Both the iOS and Android versions of ANZ Plus are released as updates into App stores twice a week, and so far, we’ve had over 300 releases of the Android and iOS apps.

When you add that all together, the average cycle time on a pull request is five business days from a developer raising it until it’s out in a customer’s hands on their mobile device, helping them manage their money.

Move fast, break fix things

We didn’t begin continuous delivery with these specific numbers as a benchmark of how quickly to release. Our initial goal was modest – to deploy the app once a fortnight. After each release, we looked at what broke in our process, and we’d fix that up. Every improvement gave us room to go a little faster, so we tried to speed up again to see what broke next. We iterated and improved by fixing what slowed us down.

Continuous Delivery Pillars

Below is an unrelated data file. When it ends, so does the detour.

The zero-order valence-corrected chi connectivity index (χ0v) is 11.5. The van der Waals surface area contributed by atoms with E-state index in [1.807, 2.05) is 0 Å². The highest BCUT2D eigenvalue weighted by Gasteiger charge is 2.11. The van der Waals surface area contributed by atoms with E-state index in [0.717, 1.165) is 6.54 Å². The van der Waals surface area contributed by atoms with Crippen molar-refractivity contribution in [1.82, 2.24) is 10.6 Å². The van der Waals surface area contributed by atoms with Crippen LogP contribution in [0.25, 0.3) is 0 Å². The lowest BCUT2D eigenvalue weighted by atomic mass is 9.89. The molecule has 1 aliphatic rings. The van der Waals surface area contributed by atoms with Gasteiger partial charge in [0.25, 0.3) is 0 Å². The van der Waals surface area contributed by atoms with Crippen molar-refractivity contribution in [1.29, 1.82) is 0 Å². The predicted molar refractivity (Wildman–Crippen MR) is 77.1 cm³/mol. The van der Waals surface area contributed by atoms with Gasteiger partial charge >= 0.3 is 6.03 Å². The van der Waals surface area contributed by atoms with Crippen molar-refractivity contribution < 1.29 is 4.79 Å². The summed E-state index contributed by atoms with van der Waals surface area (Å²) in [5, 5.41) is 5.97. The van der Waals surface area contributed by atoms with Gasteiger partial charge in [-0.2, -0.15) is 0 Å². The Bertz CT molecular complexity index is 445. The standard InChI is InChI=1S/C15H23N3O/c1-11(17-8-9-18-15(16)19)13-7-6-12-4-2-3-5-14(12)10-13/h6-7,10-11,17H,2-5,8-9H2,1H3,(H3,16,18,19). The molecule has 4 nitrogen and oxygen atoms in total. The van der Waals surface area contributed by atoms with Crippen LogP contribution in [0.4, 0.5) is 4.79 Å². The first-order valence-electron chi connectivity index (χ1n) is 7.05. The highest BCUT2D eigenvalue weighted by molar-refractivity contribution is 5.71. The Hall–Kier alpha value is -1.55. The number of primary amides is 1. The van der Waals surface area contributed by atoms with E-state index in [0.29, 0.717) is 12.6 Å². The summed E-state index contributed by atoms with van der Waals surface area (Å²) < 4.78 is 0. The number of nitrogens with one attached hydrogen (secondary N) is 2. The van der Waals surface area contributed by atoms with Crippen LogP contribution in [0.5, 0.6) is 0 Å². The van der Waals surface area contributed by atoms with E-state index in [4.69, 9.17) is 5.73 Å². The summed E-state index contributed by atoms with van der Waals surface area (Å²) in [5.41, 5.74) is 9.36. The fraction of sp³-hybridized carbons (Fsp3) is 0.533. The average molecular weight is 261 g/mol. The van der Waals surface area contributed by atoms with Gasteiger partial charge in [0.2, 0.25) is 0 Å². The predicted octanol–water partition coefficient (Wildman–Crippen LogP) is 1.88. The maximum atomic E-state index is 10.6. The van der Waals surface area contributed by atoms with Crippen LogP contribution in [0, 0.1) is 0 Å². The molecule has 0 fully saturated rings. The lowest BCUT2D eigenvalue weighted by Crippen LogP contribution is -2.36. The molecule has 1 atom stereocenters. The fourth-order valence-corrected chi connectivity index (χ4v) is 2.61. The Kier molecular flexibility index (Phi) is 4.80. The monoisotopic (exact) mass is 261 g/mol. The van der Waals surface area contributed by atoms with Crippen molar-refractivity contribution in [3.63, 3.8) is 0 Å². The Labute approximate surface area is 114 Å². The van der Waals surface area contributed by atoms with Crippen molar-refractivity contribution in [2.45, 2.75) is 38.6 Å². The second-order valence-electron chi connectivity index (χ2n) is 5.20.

We have four underlying pillars of continuous delivery. These are the things that support us and allow us to move quickly.

1. Automation

The first pillar is automation. We try to automate everything we can but focus on two main areas: quality and security. First, we’ve automated testing, with more than 10,000 unit tests in the Android app and a suite of user interface tests. These tests run on every pull request and merge. Second, we do a release archive test in every pull request branch where we build the production version of the app that would get deployed to the store. Third, there are a lot of linting, quality, and security checks using tools like Detekt, Sonarqube, Black Duck, and Checkmarx. Last, we have data governance and compliance checks using an internal tool called Sysl.